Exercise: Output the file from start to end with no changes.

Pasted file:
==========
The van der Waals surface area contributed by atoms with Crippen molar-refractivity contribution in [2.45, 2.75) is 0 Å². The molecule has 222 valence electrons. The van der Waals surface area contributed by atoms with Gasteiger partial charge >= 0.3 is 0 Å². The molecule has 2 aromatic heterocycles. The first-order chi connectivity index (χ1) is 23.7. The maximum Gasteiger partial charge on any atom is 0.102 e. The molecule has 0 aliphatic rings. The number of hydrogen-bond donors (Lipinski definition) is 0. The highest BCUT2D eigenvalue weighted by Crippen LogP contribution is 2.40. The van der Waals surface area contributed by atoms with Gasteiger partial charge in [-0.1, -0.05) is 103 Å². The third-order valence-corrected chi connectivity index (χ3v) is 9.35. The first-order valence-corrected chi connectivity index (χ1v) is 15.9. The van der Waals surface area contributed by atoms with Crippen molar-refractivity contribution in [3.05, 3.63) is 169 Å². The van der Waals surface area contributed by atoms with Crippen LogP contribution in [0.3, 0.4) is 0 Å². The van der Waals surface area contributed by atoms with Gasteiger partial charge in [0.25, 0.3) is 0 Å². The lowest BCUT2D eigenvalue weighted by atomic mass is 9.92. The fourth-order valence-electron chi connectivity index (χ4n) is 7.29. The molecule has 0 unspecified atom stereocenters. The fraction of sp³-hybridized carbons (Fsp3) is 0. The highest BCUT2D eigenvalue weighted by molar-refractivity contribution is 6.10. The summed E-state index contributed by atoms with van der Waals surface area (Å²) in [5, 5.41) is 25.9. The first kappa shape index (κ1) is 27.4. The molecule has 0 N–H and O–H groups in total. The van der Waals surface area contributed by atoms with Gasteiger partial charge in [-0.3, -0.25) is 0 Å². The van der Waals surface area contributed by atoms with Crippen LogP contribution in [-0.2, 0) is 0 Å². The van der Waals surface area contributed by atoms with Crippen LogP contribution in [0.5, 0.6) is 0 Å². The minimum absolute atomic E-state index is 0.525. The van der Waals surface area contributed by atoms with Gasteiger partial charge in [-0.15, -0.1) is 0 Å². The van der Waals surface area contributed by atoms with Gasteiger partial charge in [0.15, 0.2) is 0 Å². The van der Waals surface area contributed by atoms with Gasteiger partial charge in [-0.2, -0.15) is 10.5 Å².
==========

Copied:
The van der Waals surface area contributed by atoms with Crippen molar-refractivity contribution in [2.45, 2.75) is 0 Å². The molecule has 222 valence electrons. The van der Waals surface area contributed by atoms with Gasteiger partial charge >= 0.3 is 0 Å². The molecule has 2 aromatic heterocycles. The first-order chi connectivity index (χ1) is 23.7. The maximum Gasteiger partial charge on any atom is 0.102 e. The molecule has 0 aliphatic rings. The number of hydrogen-bond donors (Lipinski definition) is 0. The highest BCUT2D eigenvalue weighted by Crippen LogP contribution is 2.40. The van der Waals surface area contributed by atoms with Gasteiger partial charge in [-0.1, -0.05) is 103 Å². The third-order valence-corrected chi connectivity index (χ3v) is 9.35. The first-order valence-corrected chi connectivity index (χ1v) is 15.9. The van der Waals surface area contributed by atoms with Crippen molar-refractivity contribution in [3.05, 3.63) is 169 Å². The van der Waals surface area contributed by atoms with Crippen LogP contribution in [0.3, 0.4) is 0 Å². The van der Waals surface area contributed by atoms with Gasteiger partial charge in [0.25, 0.3) is 0 Å². The lowest BCUT2D eigenvalue weighted by atomic mass is 9.92. The fourth-order valence-electron chi connectivity index (χ4n) is 7.29. The molecule has 0 unspecified atom stereocenters. The fraction of sp³-hybridized carbons (Fsp3) is 0. The highest BCUT2D eigenvalue weighted by molar-refractivity contribution is 6.10. The summed E-state index contributed by atoms with van der Waals surface area (Å²) in [5, 5.41) is 25.9. The first kappa shape index (κ1) is 27.4. The molecule has 0 N–H and O–H groups in total. The van der Waals surface area contributed by atoms with Gasteiger partial charge in [-0.3, -0.25) is 0 Å². The van der Waals surface area contributed by atoms with Crippen LogP contribution in [-0.2, 0) is 0 Å². The van der Waals surface area contributed by atoms with Crippen LogP contribution in [0.5, 0.6) is 0 Å². The minimum absolute atomic E-state index is 0.525. The van der Waals surface area contributed by atoms with Gasteiger partial charge in [-0.15, -0.1) is 0 Å². The van der Waals surface area contributed by atoms with Gasteiger partial charge in [0.15, 0.2) is 0 Å². The van der Waals surface area contributed by atoms with Gasteiger partial charge in [-0.2, -0.15) is 10.5 Å².